After years of decline, the budget gives more money for diplomacy and development capability. What does this mean in practice?
Two weeks ago something extraordinary happened: defence recommended more funding for diplomacy.
The Defence Strategic Review – the key planning document for defence policy – recommended more funding for the Department of Foreign Affairs and Trade (DFAT).
It said that national defence requires “the reversal of a long-term reduction in diplomatic resources, increasing our diplomatic efforts in areas of core national interest. Our diplomatic capability must be resourced, directed and focused”.
This is part of an increasing understanding in policy circles that defence needs diplomacy and development. This forms part of an approach known as using “all tools of statecraft” or “all elements of national power” – the various instruments and levers through which Australia can exercise influence internationally to its advantage.
In Tuesdays’s federal budget, some steps were taken towards this with an increase to DFAT funding of $457 million.
After years of decrying the lack of investment in Australia’s diplomacy and development, it’s a positive to see some improvement.
What will the funding be used for?
The increase in funding will be used for measures like “maintaining support for an effective foreign service” (code for keeping the department running) and increased diplomatic engagement with Southeast Asia. There’s also a special measure for “enhanced strategic capability” in line with DFAT’s Capability Review.
The Capability Review was motivated by a sense that DFAT’s instruments of foreign policy had been “underfunded and, at times, marginalised” by successive governments over decades, according to one of the experts leading the review, Allan Gyngell, who sadly passed away last week.
While leading the Lowy Institute, he worked with colleagues to chart Australia’s diplomatic deficit and disrepair. One of his legacies is a focus on the importance of diplomacy and development as key parts of Australia’s engagement with the world through helping establish the Asia-Pacific Development, Diplomacy and Defence Dialogue (AP4D). Another is the DFAT Capability Review.
Reports suggest the review includes recommendations to improve DFAT’s skills, expertise and tradecraft – including specialist knowledge of emerging areas and the ability to anticipate and prepare for future risks. The aim is to “build the high-performing and influential foreign service that Australia needs for the future”, that can “make Australia’s case and seek to avert shocks or conflict”.
The review seems to have led directly to the budget investment in lifting DFAT’s strategic communications capability and improving communications networks. I like to think Allan would be pleased to see growing recognition turning into some improved investment.
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The budget has also made a specific investment in development capability - the ability to plan, manage and evaluate international development programs. Concerns remain that the amalgamation of Australia’s independent aid agency AusAID with DFAT in 2013 led to a significant loss of experience. Consultations by the Development Intelligence Lab think tank identified development capability as a major hindrance to Australia’s development program.
This capability gap will be addressed by funding of $36.8m over four years for an “Australian Development Program Fit for Our Times” to strengthen areas such as program design, implementation, evaluation and accountability. It will be used to invest in people, skills and expertise to ensure Australia’s development program can meet the needs of priorities of partner countries. This was apparently a key point from consultations for Australia’s new international development policy. Further details will be available when the policy is released shortly.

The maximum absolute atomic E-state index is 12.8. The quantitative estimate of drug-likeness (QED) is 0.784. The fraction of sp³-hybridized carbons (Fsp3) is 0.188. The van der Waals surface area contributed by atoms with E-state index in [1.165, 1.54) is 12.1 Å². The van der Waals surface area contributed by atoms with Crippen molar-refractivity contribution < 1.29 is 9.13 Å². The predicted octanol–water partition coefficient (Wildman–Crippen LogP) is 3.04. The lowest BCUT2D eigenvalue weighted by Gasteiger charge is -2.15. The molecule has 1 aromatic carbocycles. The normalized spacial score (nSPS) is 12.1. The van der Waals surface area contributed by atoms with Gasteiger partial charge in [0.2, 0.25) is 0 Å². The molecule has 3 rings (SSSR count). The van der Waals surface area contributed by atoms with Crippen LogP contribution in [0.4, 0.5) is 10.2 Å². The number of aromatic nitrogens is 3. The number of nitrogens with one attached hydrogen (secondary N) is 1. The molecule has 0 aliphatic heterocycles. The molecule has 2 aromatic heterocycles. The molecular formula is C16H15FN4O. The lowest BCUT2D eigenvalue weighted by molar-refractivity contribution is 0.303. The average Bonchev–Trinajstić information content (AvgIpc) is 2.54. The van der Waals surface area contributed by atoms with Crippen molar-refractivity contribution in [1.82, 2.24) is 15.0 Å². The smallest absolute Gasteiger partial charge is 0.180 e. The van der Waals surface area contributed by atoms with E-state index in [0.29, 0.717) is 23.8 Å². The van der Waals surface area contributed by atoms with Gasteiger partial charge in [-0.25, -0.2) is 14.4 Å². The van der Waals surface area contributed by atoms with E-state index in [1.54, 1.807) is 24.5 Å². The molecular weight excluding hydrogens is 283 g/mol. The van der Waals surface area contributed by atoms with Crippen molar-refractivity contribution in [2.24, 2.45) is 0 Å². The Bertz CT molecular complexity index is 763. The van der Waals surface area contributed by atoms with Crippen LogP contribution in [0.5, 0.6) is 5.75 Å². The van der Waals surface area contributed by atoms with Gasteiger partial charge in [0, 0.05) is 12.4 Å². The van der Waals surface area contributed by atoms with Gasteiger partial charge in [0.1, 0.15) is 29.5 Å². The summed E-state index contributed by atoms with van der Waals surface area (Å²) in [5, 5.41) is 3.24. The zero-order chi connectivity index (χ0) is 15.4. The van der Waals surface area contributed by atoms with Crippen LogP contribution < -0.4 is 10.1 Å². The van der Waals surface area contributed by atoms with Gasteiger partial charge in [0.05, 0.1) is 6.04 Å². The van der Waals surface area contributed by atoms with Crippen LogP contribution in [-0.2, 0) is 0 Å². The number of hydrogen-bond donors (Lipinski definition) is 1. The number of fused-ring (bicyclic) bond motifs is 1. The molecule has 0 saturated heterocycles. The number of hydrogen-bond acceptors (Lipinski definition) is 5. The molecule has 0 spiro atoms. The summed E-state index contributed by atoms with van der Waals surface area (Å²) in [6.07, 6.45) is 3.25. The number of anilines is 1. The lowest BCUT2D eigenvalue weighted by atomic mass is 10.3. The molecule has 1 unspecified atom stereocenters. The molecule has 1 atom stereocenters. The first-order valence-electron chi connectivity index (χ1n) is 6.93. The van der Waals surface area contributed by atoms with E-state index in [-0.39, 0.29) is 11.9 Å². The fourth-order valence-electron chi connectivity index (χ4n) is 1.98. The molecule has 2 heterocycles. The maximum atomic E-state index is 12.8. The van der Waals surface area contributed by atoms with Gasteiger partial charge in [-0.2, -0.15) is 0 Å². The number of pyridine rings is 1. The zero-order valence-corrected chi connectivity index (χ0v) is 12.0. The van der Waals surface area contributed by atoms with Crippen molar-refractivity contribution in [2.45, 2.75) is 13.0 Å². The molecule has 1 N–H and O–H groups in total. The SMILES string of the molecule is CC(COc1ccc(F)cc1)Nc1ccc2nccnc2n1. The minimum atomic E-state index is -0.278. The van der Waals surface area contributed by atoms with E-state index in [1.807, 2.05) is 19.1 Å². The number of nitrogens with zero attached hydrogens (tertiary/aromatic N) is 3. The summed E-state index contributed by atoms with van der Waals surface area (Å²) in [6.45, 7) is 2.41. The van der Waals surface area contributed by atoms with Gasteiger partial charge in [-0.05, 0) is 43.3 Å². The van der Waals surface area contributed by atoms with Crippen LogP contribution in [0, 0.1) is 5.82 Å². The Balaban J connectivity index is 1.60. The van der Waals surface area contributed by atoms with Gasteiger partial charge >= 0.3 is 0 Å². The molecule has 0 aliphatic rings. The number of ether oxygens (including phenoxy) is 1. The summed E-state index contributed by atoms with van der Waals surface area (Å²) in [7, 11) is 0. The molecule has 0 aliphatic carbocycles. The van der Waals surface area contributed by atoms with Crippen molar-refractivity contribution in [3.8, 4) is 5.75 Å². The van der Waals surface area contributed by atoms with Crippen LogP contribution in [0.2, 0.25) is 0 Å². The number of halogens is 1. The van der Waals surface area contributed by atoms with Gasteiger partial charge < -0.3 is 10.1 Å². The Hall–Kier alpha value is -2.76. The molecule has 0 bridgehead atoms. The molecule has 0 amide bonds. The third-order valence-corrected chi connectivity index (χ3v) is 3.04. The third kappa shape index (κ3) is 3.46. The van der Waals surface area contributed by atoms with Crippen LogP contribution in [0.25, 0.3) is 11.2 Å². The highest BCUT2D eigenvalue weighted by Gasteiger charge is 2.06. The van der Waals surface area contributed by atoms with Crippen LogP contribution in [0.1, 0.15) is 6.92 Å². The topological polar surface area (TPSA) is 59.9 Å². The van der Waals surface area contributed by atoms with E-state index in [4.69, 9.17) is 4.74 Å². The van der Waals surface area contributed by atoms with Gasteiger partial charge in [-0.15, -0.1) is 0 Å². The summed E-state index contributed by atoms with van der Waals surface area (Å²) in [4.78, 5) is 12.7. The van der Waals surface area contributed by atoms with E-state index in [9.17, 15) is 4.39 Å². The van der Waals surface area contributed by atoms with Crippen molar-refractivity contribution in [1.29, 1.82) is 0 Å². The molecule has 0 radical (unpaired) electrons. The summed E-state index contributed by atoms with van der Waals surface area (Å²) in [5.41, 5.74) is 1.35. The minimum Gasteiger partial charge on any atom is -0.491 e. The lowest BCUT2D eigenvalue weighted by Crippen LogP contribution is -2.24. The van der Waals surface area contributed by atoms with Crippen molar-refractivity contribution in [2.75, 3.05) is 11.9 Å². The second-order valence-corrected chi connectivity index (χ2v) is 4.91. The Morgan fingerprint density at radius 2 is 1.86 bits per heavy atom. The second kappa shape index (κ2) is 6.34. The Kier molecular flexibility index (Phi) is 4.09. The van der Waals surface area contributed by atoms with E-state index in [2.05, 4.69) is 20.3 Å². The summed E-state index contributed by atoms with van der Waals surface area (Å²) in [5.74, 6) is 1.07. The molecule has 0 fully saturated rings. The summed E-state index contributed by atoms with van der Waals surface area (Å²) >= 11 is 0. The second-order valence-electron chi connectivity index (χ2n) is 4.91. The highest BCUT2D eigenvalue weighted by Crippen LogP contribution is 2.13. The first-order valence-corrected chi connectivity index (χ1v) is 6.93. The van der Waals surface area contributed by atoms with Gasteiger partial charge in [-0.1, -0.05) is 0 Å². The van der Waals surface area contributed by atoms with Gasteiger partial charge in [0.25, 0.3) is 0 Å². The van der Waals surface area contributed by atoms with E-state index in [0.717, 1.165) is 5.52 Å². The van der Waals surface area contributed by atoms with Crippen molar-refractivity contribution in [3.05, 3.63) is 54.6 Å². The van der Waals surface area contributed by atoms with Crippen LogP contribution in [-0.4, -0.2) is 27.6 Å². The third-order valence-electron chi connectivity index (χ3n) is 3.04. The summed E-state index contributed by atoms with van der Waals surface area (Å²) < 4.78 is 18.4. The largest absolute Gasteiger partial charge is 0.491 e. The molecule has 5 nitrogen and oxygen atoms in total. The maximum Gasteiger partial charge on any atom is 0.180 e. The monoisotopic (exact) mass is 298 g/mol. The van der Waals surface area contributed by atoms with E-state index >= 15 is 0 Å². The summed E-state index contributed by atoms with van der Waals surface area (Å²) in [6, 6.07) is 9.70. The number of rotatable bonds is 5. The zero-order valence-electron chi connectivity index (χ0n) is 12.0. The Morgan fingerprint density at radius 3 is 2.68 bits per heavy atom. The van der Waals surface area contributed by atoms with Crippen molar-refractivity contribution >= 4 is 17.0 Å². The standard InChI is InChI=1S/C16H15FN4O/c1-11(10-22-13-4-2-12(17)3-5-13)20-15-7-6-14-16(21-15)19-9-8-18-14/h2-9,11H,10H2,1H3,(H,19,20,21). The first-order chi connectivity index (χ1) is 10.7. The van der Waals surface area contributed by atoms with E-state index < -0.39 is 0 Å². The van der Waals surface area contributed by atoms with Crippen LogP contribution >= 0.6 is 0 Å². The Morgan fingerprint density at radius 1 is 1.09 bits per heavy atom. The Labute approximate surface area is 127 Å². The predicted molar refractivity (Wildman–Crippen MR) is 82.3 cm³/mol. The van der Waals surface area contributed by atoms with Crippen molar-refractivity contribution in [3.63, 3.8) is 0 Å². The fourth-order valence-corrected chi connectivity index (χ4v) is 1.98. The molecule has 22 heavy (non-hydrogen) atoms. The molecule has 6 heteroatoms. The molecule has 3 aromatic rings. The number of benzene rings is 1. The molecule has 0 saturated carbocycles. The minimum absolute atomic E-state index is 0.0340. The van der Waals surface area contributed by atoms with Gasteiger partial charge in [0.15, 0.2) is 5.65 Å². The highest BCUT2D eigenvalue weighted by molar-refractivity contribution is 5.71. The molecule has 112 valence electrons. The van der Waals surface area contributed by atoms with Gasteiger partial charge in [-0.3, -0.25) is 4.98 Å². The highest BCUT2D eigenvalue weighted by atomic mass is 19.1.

This balances the news that overseas development assistance – after a boost in the October budget – only got a small increase in this budget. With a bigger economy, that means Australia’s aid will be at a historic low as a percentage of national income. Australia has now slid to near the bottom of the rankings of developed countries.
This suggests development should be next in line for some love. Australian Council for International Development chief executive Marc Purcell has called for “the government to demonstrate they will rebalance resources in development and diplomacy, in order to create the prosperous and stable region that they speak of wanting to see”.
Read more: Steadying foreign aid budget signals the government takes development seriously
If the budget were $100, Australia would be spending $7 on defence, 7 cents on development, and a copper coin on diplomacy. So a focus on increasing diplomatic and development capability is welcome.
In a joint statement on Tuesday, Minister for Foreign Affairs Penny Wong said “the Albanese government’s approach in the budget will make Australia more influential in the world, by investing in all elements of our statecraft including diplomatic power, trade and development”.
The hope is that this budget is a step towards putting reality to the rhetoric of respecting and resourcing the different tools of statecraft.
This article is republished from The Conversation is the world's leading publisher of research-based news and analysis. A unique collaboration between academics and journalists. It was written by: Melissa Conley Tyler, The University of Melbourne.
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Melissa Conley Tyler is Executive Director of the Asia-Pacific Development, Diplomacy & Defence Dialogue (AP4D), a platform for collaboration between the development, diplomacy and defence communities. It receives funding from the Australian Civil-Military Centre and the Department of Foreign Affairs and Trade and is hosted by the Australian Council for International Development (ACFID).